The days have changed quickly, from the oppressive heat to a ceaseless rain and chill. Now the sky is clear again, and perfect fall weather has moved in. Today I took a walk in a sweater and jeans, and I noticed that I never got to that hot and sweaty point but I was not cold either. I also noticed that my outfit sounded like something Kristy would be wearing if my day were Chapter 2 of a Baby Sitters Club book.
During the last few very rainy days I spent some time looking for Marbled Salamanders, which should be breeding now. My search was limited, and while I found interesting things salamanders of any species were not one of them. Now the sun is back, and temperatures have been climbing. All the pretty migrant birds are active and brightly lit. And the turtles emerged to get in some delicious basking. I was walking on my lunch break near Sligo Creek Park, and in a pond next to the creek I spotted a Red Eared Slider.
These turtles are easy to identify because they have a bright red spot right behind each eye. They are also easy to find because they are a very successful invasive species, and are the turtle I see the most in the suburban zone I frequent. I was so unimpressed with it that I did not take a photo (well, the next day I did, see it?****), but if you want to be able to ID a turtle that is the one to Google. There were many more turtles basking throughout the pond. In my class our teacher told us that in the Pacific Northwest invasive Red Eared Sliders have been documented knocking other species of basking turtles into the water to steal their spots. Basking is important for turtles, because it helps them regulate their temperature and allows them to dry off, which wards off diseases. If a turtle cannot bask, it will suffer. I contemplated this on my lazy lunch break stroll, the perfect sun on my face, and I felt pretty willing to embrace it as possible justification of my own basking habits. But I also felt a cynical certainty that when I applied my binoculars to the other species of turtles in the pond, they would all be invasive Red Eared Sliders, and that all the other lovely species that might have lived in this little habitat would have been elbowed out with no place else to go.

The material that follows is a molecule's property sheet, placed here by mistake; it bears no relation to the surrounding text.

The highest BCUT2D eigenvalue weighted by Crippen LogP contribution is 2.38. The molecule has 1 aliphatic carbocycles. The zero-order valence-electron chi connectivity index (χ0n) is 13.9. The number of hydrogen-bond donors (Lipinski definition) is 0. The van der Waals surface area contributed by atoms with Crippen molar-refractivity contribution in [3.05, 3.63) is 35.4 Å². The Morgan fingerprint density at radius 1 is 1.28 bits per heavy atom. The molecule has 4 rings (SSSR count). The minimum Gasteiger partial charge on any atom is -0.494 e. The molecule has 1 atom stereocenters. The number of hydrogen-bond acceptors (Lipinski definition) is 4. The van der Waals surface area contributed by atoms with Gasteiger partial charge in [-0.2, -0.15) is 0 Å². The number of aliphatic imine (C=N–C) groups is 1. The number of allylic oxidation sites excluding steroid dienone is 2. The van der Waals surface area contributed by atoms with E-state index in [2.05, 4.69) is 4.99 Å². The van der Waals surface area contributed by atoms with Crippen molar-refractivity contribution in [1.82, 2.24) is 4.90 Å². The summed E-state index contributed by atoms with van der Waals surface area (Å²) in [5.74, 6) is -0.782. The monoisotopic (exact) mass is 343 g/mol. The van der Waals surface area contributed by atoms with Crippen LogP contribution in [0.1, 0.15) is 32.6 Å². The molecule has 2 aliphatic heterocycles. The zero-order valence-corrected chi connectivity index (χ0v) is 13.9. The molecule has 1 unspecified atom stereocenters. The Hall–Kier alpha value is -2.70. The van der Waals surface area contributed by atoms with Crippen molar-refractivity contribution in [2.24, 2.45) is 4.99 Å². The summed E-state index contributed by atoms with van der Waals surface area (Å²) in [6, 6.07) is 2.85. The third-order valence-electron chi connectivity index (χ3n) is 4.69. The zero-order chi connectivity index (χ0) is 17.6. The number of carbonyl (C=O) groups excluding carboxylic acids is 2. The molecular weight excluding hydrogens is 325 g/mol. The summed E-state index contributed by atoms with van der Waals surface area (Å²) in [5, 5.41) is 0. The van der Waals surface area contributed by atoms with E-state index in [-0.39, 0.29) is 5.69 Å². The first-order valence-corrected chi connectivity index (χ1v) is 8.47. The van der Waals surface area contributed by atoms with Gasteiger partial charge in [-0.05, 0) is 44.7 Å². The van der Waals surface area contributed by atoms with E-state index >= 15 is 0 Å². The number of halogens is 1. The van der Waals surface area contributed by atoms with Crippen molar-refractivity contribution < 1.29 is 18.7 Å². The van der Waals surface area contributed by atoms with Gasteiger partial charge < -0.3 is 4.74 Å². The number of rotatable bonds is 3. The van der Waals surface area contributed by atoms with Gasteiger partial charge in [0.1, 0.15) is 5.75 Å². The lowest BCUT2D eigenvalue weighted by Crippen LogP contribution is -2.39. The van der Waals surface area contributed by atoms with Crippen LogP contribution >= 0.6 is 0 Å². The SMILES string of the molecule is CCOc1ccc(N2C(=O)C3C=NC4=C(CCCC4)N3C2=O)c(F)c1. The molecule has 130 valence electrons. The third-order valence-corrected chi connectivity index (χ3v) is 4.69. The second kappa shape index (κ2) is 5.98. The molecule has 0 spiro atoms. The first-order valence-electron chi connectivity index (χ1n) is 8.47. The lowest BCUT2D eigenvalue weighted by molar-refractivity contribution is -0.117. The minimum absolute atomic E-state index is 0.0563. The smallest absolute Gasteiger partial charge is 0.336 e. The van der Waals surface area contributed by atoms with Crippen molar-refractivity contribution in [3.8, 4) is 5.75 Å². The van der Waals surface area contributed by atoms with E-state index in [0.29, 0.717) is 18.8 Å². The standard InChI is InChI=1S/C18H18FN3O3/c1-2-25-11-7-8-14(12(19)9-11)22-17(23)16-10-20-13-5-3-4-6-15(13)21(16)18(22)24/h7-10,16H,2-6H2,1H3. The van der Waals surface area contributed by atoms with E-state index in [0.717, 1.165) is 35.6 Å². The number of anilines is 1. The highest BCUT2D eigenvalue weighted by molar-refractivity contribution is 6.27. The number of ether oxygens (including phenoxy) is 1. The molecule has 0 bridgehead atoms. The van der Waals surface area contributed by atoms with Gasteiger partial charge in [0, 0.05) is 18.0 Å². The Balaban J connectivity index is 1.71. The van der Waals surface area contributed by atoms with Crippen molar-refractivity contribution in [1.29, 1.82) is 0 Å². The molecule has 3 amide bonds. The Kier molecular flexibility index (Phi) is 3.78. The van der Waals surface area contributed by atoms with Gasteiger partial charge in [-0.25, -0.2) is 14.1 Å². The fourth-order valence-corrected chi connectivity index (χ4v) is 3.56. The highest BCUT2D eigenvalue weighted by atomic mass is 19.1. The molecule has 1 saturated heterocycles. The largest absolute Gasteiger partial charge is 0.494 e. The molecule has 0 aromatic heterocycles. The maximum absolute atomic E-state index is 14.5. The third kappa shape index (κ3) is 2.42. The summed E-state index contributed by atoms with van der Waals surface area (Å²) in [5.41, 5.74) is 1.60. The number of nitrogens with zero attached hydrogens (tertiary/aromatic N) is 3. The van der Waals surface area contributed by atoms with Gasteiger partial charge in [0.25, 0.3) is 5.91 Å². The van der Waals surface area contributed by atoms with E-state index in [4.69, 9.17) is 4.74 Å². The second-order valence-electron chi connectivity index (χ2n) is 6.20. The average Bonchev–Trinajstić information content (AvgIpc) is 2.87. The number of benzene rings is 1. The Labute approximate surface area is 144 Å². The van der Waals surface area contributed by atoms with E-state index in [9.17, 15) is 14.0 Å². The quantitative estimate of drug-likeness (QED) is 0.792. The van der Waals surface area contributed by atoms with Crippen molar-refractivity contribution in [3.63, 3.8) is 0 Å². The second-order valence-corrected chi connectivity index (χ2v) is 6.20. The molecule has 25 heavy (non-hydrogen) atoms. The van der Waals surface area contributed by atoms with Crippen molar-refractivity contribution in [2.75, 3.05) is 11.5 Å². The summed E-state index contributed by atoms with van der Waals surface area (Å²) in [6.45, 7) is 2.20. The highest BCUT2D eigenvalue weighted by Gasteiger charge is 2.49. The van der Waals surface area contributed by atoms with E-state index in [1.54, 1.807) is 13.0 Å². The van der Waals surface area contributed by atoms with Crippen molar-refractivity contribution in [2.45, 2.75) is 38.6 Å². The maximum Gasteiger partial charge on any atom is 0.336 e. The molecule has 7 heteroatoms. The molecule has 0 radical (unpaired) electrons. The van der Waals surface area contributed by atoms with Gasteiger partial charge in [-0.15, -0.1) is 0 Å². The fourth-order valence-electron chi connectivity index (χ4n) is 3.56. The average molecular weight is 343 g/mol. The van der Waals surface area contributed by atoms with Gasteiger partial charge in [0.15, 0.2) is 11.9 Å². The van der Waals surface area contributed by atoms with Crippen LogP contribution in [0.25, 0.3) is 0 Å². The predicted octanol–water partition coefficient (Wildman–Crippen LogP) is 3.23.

I may not be as cynical as I imagine though- the more attention I pay to nature, the more amazed I am by the diversity that remains, and that I never realized has surrounded me my entire life. Every other turtle in the pond was a native species, and I have not spotted and identified a single one of them on my own before. At least one, but possibly two, may be turtle species I have not knowingly seen at all! If you want more nature in your life, never ever stop believing in the wonders of your own backyard.
The first turtle I ever got to know well, a Box Turtle, in fact lived in my own backyard of the house I grew up in. Regularly I saw this friend walking through the Mayapples. My recently departed Grandmother used to put out lettuce for the Box Turtle in her yard in St Mary’s County, and he rewarded her with daily visits.